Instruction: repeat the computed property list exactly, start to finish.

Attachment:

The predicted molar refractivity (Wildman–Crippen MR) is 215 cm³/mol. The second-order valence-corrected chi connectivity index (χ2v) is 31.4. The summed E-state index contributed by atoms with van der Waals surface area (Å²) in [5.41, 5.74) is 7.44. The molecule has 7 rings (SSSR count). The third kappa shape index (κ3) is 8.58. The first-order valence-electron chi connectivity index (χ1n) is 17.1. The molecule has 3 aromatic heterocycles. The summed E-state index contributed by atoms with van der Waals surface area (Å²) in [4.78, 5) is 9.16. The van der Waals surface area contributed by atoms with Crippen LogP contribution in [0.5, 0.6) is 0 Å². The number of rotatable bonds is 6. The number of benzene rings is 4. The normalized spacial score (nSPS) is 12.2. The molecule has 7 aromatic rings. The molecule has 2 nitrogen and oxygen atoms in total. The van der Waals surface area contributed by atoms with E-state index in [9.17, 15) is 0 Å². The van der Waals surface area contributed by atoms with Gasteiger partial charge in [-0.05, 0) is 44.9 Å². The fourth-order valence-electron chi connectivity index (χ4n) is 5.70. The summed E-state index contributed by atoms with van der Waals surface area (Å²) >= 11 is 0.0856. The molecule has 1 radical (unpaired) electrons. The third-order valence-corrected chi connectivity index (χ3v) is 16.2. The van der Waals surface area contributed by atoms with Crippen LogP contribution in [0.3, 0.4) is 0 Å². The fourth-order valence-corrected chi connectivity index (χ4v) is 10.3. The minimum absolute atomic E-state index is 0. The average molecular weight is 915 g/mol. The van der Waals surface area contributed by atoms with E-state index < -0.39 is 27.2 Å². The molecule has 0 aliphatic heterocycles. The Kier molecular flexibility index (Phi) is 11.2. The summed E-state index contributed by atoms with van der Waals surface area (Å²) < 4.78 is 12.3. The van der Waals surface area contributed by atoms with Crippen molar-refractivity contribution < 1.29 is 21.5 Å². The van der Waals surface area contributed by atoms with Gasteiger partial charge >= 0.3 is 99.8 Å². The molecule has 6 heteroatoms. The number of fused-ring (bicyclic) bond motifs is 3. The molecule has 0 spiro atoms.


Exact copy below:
The predicted molar refractivity (Wildman–Crippen MR) is 215 cm³/mol. The second-order valence-corrected chi connectivity index (χ2v) is 31.4. The summed E-state index contributed by atoms with van der Waals surface area (Å²) in [5.41, 5.74) is 7.44. The molecule has 7 rings (SSSR count). The third kappa shape index (κ3) is 8.58. The first-order valence-electron chi connectivity index (χ1n) is 17.1. The molecule has 3 aromatic heterocycles. The summed E-state index contributed by atoms with van der Waals surface area (Å²) in [4.78, 5) is 9.16. The van der Waals surface area contributed by atoms with Crippen LogP contribution in [0.5, 0.6) is 0 Å². The number of rotatable bonds is 6. The number of benzene rings is 4. The normalized spacial score (nSPS) is 12.2. The molecule has 7 aromatic rings. The molecule has 2 nitrogen and oxygen atoms in total. The van der Waals surface area contributed by atoms with E-state index in [9.17, 15) is 0 Å². The van der Waals surface area contributed by atoms with Gasteiger partial charge in [-0.05, 0) is 44.9 Å². The fourth-order valence-electron chi connectivity index (χ4n) is 5.70. The summed E-state index contributed by atoms with van der Waals surface area (Å²) >= 11 is 0.0856. The molecule has 1 radical (unpaired) electrons. The third-order valence-corrected chi connectivity index (χ3v) is 16.2. The van der Waals surface area contributed by atoms with Crippen LogP contribution in [0.3, 0.4) is 0 Å². The fourth-order valence-corrected chi connectivity index (χ4v) is 10.3. The minimum absolute atomic E-state index is 0. The average molecular weight is 915 g/mol. The van der Waals surface area contributed by atoms with E-state index < -0.39 is 27.2 Å². The molecule has 0 aliphatic heterocycles. The Kier molecular flexibility index (Phi) is 11.2. The summed E-state index contributed by atoms with van der Waals surface area (Å²) < 4.78 is 12.3. The van der Waals surface area contributed by atoms with Crippen molar-refractivity contribution < 1.29 is 21.5 Å². The van der Waals surface area contributed by atoms with Gasteiger partial charge >= 0.3 is 99.8 Å². The molecule has 6 heteroatoms. The number of fused-ring (bicyclic) bond motifs is 3. The molecule has 0 spiro atoms.